9/19 Nibblet: Woke up early thanks to an insane rooster who could not tell time. Tried to get TP’s hair cut (he was sporting some molto bushy noggins) but the barbershops were closed on Sundays. Learned the difference between an Italian’s version of cafe latte (“white coffee” because it’s basically milk with just a teaspoon of coffee) and cafe con panna (espresso topped with whipped cream), both of which are preferable over the hotel’s caffe orzo (a coffee substitute made with barley and tasting of burnt towels). Many, many more choices. Can’t go wrong with cappuccino though:
Got a Fodor’s guide (lame), two mosquito bites (drat), and dinner at the marina with accompanying festivities, frolicking, and fireworks (holiday). Gelato report card:
vanilla cherry, C-
profumi di sorrento (citrusy), A
plays well with others. listens carefully. completes homework assignments.
In other news, Ramadan Mubarak, y’all!
9/20 Nibblet: During breakfast, I swear I think I saw one of the 200 Brits staying at the hotel butter their ham and dunk it into their burnt tea. We spent the morning traversing Sorrento and hanging out at the marina where all of the ships were docked. We picked our way down a steep, stone staircase to watch the Mediterranean blue waters lapping at the sides of the ferries, hydrofoils, and sailboats bobbing at the port: loverly.
After chillaxing by the pool for a few hours, we caught the Circumvesuviana train to Pompeii. Our timing was perfect because by late afternoon, the tourists had disappeared and the slanting sun gave everything a warm glow (I believe photographers call it “sweet light”).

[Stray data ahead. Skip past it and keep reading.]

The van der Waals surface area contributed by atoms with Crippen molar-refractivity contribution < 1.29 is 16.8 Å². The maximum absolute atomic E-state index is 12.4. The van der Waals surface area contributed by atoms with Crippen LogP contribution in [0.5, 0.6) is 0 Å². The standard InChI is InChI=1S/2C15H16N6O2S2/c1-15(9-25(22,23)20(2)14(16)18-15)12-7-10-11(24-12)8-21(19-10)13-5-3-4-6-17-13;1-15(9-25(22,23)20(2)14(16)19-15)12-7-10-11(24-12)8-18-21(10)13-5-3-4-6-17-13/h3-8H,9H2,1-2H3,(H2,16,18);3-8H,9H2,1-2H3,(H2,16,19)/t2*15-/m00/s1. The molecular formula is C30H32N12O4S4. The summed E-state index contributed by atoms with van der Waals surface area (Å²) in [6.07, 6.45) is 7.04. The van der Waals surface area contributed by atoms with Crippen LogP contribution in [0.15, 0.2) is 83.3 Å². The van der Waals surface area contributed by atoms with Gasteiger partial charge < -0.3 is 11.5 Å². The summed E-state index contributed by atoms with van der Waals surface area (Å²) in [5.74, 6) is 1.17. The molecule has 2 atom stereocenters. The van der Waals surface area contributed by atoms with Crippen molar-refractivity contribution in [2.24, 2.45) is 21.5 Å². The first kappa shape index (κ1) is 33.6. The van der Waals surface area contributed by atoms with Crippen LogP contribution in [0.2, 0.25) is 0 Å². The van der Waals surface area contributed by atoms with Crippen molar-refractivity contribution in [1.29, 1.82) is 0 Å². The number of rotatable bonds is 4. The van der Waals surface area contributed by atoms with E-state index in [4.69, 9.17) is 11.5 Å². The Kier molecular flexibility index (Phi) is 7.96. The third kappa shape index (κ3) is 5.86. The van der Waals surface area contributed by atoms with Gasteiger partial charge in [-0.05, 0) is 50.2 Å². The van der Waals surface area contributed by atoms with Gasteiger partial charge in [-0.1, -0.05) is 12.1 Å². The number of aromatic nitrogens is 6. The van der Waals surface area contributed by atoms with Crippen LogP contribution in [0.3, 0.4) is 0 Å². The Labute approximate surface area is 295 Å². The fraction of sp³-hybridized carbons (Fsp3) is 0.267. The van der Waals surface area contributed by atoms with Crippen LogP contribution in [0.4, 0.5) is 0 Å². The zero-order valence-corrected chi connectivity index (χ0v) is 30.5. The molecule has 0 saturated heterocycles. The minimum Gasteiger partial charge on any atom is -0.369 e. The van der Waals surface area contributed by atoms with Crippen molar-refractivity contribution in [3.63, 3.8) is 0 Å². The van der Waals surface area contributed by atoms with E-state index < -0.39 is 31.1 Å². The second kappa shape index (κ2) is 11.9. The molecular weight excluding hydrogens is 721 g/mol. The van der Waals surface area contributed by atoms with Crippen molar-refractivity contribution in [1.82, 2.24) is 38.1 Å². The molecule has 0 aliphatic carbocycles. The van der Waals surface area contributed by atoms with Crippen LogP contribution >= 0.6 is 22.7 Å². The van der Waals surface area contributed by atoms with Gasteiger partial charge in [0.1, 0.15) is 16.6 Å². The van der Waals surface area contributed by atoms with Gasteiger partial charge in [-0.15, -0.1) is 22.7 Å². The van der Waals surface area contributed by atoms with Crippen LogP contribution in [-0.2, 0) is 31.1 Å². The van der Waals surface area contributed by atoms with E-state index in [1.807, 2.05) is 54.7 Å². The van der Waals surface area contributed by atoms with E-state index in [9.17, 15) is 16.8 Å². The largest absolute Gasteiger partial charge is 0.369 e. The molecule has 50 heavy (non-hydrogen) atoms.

Considering the city was devastated by earthquakes, a tsunami, and exploding Mt. Vesuvius’ whose lava buried the city and whose cloud of ash blocked out the sun, the Forum, the villas, the uh thing with the things, the gargoyles, and the tiles were incredibly well-preserved and restored. To learn more, clickety click right hyah. TP even made a couple of friends, one of whom was thoughtful enough to demonstrate how the ancient residents died of carbon dioxide asphyxiation. For more gruesome pix, check it. We gave ourselves a self-guided tour of the grounds, pointing out the fig trees, trying not to trip over the ruts in the cobbled streets, and contemplating what the frescos were attempting to depict. If we had had more time, we would liked to have visited Herculaneum (the lesser-known but equally destroyed neighbor; kinda like Brian) but the trip to Pompeii was very edutaining.
We had dinner at Il Lanterna which, besides the refreshing insalata caprese with ripe tomatoes and fresh basil, creamy risotto with perfectly cooked asparagus tips, and hearty, belly-warming gnocchi ala Sorrento (sorry, fellow fasters), boasts original Roman mosaics illuminated under the floor on the way to the self-cleaning, self-flushing toilets. A leisurely stroll along the calm streets (traffic was mild on this Monday night) was followed by . . . you guessed it.
Zuppa de Ingles, A- but with some extra credit homework, a potential A.
9/21 Nibblet: By now, we were used to the slamming doors (7:00 a.m. so as not to miss the free breakfast), the cannon explosions (8:30 a.m. sharp, again at noon, and once more for good measure at 8:30 p.m.), and the insane rooster (5:00 a.m. until he darn well pleases). After a decent breakfast at Fauno’s at Piazza Tasso, we wandered down to the docks on the off chance that we could catch a hydrofoil (like a ferry but faster) to Capri. Success! Make that expensive success. 19 euros and 30 minutes later, we arrived on the shores of Capri. Luckily, our captain was not seduced by the Sirens who hung out and rocked their tunes thereabouts. But the sheer, white cliffs, the deep, mesmerizing waters, and the warm, drugging weather were enough to lull anyone into a dreamy, beatific state.